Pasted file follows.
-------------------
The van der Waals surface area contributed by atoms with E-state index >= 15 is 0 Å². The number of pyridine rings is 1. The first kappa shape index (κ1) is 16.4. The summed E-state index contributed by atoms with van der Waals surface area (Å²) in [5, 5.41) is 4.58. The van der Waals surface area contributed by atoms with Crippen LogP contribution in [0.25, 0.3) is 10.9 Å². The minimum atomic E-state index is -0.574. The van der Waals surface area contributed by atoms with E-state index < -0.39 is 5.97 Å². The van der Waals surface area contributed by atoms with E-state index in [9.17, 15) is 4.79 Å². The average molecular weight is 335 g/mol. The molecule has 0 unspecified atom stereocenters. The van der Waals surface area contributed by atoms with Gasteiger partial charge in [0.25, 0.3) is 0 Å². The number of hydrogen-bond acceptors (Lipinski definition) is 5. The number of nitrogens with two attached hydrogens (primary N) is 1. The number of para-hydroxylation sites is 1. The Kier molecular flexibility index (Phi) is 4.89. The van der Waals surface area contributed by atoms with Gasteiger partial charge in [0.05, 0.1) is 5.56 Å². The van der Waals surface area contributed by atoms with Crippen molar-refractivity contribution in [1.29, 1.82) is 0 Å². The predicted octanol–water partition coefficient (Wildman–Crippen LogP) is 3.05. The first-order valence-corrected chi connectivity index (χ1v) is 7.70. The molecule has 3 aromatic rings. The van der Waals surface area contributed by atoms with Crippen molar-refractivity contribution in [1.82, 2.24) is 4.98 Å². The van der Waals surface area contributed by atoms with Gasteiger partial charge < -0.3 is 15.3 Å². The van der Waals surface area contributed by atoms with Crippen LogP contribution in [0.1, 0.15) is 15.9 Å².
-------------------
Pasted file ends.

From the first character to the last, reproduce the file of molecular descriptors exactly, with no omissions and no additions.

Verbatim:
The van der Waals surface area contributed by atoms with E-state index >= 15 is 0 Å². The number of pyridine rings is 1. The first kappa shape index (κ1) is 16.4. The summed E-state index contributed by atoms with van der Waals surface area (Å²) in [5, 5.41) is 4.58. The van der Waals surface area contributed by atoms with Crippen LogP contribution in [0.25, 0.3) is 10.9 Å². The minimum atomic E-state index is -0.574. The van der Waals surface area contributed by atoms with E-state index < -0.39 is 5.97 Å². The van der Waals surface area contributed by atoms with E-state index in [9.17, 15) is 4.79 Å². The average molecular weight is 335 g/mol. The molecule has 0 unspecified atom stereocenters. The van der Waals surface area contributed by atoms with Gasteiger partial charge in [0.25, 0.3) is 0 Å². The number of hydrogen-bond acceptors (Lipinski definition) is 5. The number of nitrogens with two attached hydrogens (primary N) is 1. The number of para-hydroxylation sites is 1. The Kier molecular flexibility index (Phi) is 4.89. The van der Waals surface area contributed by atoms with Gasteiger partial charge in [0.05, 0.1) is 5.56 Å². The van der Waals surface area contributed by atoms with Crippen molar-refractivity contribution in [1.29, 1.82) is 0 Å². The predicted octanol–water partition coefficient (Wildman–Crippen LogP) is 3.05. The first-order valence-corrected chi connectivity index (χ1v) is 7.70. The molecule has 3 aromatic rings. The van der Waals surface area contributed by atoms with Crippen molar-refractivity contribution in [1.82, 2.24) is 4.98 Å². The van der Waals surface area contributed by atoms with Gasteiger partial charge < -0.3 is 15.3 Å². The van der Waals surface area contributed by atoms with Crippen LogP contribution in [0.1, 0.15) is 15.9 Å².